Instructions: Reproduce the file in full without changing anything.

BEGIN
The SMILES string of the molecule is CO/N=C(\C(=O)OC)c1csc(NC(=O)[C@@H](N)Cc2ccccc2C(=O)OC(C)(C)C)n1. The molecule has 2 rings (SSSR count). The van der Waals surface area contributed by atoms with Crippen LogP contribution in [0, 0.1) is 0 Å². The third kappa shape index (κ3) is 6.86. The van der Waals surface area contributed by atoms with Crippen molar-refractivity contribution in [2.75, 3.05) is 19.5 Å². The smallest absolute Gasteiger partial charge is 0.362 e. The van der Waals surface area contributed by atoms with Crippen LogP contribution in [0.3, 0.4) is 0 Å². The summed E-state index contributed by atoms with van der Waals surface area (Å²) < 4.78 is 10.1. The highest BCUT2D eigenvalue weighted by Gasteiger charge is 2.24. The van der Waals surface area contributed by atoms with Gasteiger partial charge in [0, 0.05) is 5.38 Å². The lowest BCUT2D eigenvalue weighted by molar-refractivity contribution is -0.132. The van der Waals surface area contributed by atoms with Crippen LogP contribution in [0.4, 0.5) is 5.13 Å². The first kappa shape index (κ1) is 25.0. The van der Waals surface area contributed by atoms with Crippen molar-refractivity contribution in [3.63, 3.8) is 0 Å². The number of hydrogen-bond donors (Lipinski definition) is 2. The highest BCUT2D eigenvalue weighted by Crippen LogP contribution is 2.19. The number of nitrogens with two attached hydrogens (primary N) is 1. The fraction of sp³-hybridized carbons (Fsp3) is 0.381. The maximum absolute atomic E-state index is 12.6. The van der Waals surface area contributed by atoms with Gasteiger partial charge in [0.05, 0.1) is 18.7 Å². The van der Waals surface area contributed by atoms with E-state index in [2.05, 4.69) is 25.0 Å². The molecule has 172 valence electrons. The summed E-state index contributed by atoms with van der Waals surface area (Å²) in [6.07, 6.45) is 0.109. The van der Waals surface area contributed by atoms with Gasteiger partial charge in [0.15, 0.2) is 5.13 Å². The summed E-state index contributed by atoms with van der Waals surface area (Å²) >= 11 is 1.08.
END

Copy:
The SMILES string of the molecule is CO/N=C(\C(=O)OC)c1csc(NC(=O)[C@@H](N)Cc2ccccc2C(=O)OC(C)(C)C)n1. The molecule has 2 rings (SSSR count). The van der Waals surface area contributed by atoms with Crippen LogP contribution in [0, 0.1) is 0 Å². The third kappa shape index (κ3) is 6.86. The van der Waals surface area contributed by atoms with Crippen molar-refractivity contribution in [2.75, 3.05) is 19.5 Å². The smallest absolute Gasteiger partial charge is 0.362 e. The van der Waals surface area contributed by atoms with Crippen LogP contribution in [0.3, 0.4) is 0 Å². The summed E-state index contributed by atoms with van der Waals surface area (Å²) < 4.78 is 10.1. The highest BCUT2D eigenvalue weighted by Gasteiger charge is 2.24. The van der Waals surface area contributed by atoms with Gasteiger partial charge in [0, 0.05) is 5.38 Å². The lowest BCUT2D eigenvalue weighted by molar-refractivity contribution is -0.132. The van der Waals surface area contributed by atoms with Crippen LogP contribution in [0.4, 0.5) is 5.13 Å². The first kappa shape index (κ1) is 25.0. The van der Waals surface area contributed by atoms with Crippen molar-refractivity contribution in [3.63, 3.8) is 0 Å². The number of hydrogen-bond donors (Lipinski definition) is 2. The highest BCUT2D eigenvalue weighted by Crippen LogP contribution is 2.19. The number of nitrogens with two attached hydrogens (primary N) is 1. The fraction of sp³-hybridized carbons (Fsp3) is 0.381. The maximum absolute atomic E-state index is 12.6. The van der Waals surface area contributed by atoms with Gasteiger partial charge in [0.05, 0.1) is 18.7 Å². The van der Waals surface area contributed by atoms with E-state index in [2.05, 4.69) is 25.0 Å². The molecule has 172 valence electrons. The summed E-state index contributed by atoms with van der Waals surface area (Å²) in [6.07, 6.45) is 0.109. The van der Waals surface area contributed by atoms with Gasteiger partial charge in [0.15, 0.2) is 5.13 Å². The summed E-state index contributed by atoms with van der Waals surface area (Å²) >= 11 is 1.08.